Representation matters. But if you’ve been looking for horror with LGBT+ themes in the aftermath of The Haunting of Bly Manor, chances are you’ve found a distinct absence of options. There are some ancient (by pop culture standards), and notorious, films like Nightmare on Elm Street 2 and Sleepaway Camp, but more contemporary offerings are hard to find, particularly if you seek openly queer protagonists and positive representation. It’s a sadly empty, highly niche sub-genre.
On the comics front, at least, there’s Devil Within, which puts a lesbian spin on the horror trope of “couple move into a new house, where disturbing things start happening.” The couple in question in Devil Within are Samantha and Michelle, freshly engaged and mad for each other. The question, though, is whether their love can survive the terrifying situation in which they find themselves, as Michelle’s behaviour becoming increasingly erratic, and Samantha’s supernatural scepticism kicks in hard.
From publisher Black Mask Studios, Devil Within debuted as a four-issue miniseries in 2018, although the collected edition only released in August this year. A few months down the line, now that we’re mid spooky season, it seems like the perfect time to once more resurrect the book, written by rising star Stephanie Phillips, drawn and inked by Witchblade’s Maan House, and coloured by Dee (Redneck, Crossover) Cunniffe.
At face value, Devil Within works as a simmering tale of paranormal encounters and demonic possession, with some well-timed moments of levity courtesy of smart-mouthed, cynical Samantha. That said, the comic does have definite LGBT flavour. It’s not a simplistic reskinning, or substitution, of a heterosexual couple with a gay one to tick representation boxes.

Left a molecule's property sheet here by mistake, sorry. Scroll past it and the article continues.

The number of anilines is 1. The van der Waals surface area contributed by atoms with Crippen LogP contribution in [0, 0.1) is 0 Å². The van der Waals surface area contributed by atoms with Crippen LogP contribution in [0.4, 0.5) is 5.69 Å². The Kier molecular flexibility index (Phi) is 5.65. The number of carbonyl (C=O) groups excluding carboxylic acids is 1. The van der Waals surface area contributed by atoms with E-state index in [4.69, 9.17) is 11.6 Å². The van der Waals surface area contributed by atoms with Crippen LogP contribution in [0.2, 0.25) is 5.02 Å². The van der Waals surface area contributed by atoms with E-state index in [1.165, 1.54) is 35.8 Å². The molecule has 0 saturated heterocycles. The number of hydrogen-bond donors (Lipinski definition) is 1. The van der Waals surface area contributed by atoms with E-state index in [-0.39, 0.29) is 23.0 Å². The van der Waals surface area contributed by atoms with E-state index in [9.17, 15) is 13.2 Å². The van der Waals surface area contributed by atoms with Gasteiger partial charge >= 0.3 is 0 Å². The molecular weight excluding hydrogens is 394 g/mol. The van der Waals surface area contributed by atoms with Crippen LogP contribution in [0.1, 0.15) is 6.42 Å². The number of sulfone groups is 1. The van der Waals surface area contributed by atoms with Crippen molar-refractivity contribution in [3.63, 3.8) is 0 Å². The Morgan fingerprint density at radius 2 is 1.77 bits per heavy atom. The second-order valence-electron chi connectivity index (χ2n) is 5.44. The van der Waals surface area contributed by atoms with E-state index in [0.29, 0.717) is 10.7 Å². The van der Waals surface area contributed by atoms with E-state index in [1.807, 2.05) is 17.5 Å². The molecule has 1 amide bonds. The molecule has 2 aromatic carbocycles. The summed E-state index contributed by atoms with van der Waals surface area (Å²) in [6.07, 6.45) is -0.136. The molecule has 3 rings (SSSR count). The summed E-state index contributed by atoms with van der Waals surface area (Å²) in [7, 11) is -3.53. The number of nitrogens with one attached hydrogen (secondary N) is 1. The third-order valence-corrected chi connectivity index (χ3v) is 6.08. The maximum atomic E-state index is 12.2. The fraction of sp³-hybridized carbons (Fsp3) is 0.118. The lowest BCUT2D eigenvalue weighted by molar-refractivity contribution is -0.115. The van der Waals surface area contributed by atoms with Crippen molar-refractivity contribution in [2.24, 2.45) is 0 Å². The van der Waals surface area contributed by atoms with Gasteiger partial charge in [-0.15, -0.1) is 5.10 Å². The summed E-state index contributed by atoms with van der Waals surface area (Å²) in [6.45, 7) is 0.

The interactions between Samantha and Michelle ring true, and authentically demonstrate the type of emotional support synonymous with women-loving-women relationships. Meanwhile, it’s possible to interpret Devil Within as a dark critique of the U-Haul lesbian cliché, where couples rush to commit to one another. The comic quickly establishes that Samantha doesn’t know Michelle as well as she thought she did. With deceit stacking on deceit, you find yourself wondering what troubling revelation will be Samantha’s breaking point?
Devil Within could have benefited from a bit more breathing room. Much like classic horror comics with their disregard for deep-dive detail, the story races along over its four chapters, leaving several unanswered questions and stringing together moments that honestly needed a gap to restore credibility. For example, would you leap into bed with someone who just gave their best spine-snapping Exorcist impression? Then again, “love is the absence of judgement,” as the Dalai Lama has said.
The artwork also breaks the sense of immersion at times. With a strong reputation in the horror comics genre, Maan House’s scratchy, heavily shadowed pages contribute to Devil Within’s ominous atmosphere. Some panels are pure nightmare fuel. However, there is a feeling at times that House leans a little too hard into shadow use to establish ambiguity in the characters’ emotional states. The Uruguayan artist does a great job with the nuances of facial expression so it feels like a bit of a cop-out to continually cast Devil Within’s heroines in complete shadow.
There is also very little visually that conveys Devil Within’s unusual setting: Cebu, in the Philippines. Untranslated Filipino is scattered around the book, and at one point Samantha and Michelle seek out a mananambal traditional healer. Michelle is, in fact, a local woman, and Samantha has moved from the United States. However, while Tula Lotay’s cover for the collected edition (as well Emily Pearson’s Issue 1 variant cover) establishes character ethnicity, the interior artwork does little to convey this point, and local flavour in general. It’s a missed opportunity, given Devil Within’s departure from location norm.
Still, gripes aside, Devil Within is unquestionably an effective horror story. Even as it unfolds at a breathless, breakneck pace, it injects a powerful sense of unease and mounting paranoia. From jump frights to creepy kids and dark memories related through touch, many genre staples are present, but the comic does enough to distinguish itself as its own unique tale of demons, dread and distrust.
Probably the easiest way for readers globally to read Devil Within is via ComiXology.
Last Updated: October 21, 2020